CUSTOM PICTURE FRAMER • MILITARY ART PUBLISHER • FINE ART RETAILER • 269-383-0032 vladimir@vladimirarts.com

Know Custom Framing

Vladimir Arts has been framing and preserving art since 1975. 

We emphasize three things to consider when framing your prints.

1. DO NOT USE GLASS ON ANYTHING LARGER THAN AN 8X10-  Glass today is still the standard in most frame shops. Certainly glass with UV inhibitors is better than no UV protection at all but consider that glass shatters and it's at least four times the weight. ACRYLIC has UV inhibitors, is "optically pure" and ensures that in travel your art will stay protected. Acrylic can break but will not shatter like glass.

2. Virtually all mats today are acid free, don't be fooled, you want to hear the term ARCHIVAL when referring to Mat Boards. ARCHIVAL MATTING ensures that the mats are not only acid free but LIGNIN free. Lignin, not as much acid today, is why you'll see mat cuts turning yellow over time and transposing damage to the print.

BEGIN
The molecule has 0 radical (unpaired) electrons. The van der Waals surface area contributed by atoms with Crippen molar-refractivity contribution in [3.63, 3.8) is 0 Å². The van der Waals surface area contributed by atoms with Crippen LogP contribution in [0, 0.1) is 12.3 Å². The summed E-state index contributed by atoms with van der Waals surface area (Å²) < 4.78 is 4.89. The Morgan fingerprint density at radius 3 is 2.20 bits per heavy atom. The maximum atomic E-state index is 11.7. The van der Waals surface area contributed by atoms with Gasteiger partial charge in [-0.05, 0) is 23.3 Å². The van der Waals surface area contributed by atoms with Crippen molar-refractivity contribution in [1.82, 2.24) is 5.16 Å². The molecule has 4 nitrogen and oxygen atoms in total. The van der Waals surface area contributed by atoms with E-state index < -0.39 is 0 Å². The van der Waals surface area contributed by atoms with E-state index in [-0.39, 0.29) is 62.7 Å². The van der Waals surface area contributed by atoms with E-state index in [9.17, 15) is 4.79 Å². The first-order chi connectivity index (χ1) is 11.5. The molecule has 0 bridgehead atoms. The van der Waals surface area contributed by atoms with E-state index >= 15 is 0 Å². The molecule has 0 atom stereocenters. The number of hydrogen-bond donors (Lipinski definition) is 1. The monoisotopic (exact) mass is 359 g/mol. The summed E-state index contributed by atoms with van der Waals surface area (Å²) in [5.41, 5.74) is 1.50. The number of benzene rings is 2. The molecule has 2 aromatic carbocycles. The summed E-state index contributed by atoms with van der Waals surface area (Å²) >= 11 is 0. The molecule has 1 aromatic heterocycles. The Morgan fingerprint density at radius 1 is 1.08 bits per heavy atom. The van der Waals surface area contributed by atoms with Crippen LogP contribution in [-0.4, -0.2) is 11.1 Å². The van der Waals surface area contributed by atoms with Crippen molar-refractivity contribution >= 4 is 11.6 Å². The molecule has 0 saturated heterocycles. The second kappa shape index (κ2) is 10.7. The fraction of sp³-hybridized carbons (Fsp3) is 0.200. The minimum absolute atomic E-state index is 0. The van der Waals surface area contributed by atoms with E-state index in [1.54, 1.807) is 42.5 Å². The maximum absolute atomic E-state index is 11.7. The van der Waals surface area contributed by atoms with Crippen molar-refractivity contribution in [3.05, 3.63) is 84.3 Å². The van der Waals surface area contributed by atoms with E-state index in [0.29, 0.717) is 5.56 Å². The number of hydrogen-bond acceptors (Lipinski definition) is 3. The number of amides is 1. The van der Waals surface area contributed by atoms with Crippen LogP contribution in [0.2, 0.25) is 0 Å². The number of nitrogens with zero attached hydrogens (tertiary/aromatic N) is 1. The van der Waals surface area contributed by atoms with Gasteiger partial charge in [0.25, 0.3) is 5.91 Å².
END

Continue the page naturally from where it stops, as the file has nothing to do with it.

3. Do not let a framer tape down your limited edition prints. Many framing classes teach their students this technique. Any use of tapes will restrict the natural expansion and contraction of prints due to humidity changes over time.  Framing should last lifetimes if done correctly. Over the course of decades there will be humidity changes in the environment of your art. The tape prevents your print from expanding and contracting and you'll see rippling in prints. We use a "float mount" technique where Acrylic tabs mount the print. Margins are left slightly open for expansion and contraction. This is also referred to as a museum mount.

Damage on lithographs is more often than not irreversible. Dyes and inks fading, yellowing on the print, and taping a print down is considered damage. Any Secondary market values for prints are contingent on the print being in perfect shape. The idea is that if you were to take the print out of the frame a hundred years after framing that it would be in the same condition as when you put it into the frame. More important than secondary market value is your own enjoyment in your art. Frame it correctly and you'll be able to pass it down for generations. Do not pay a framer to damage your print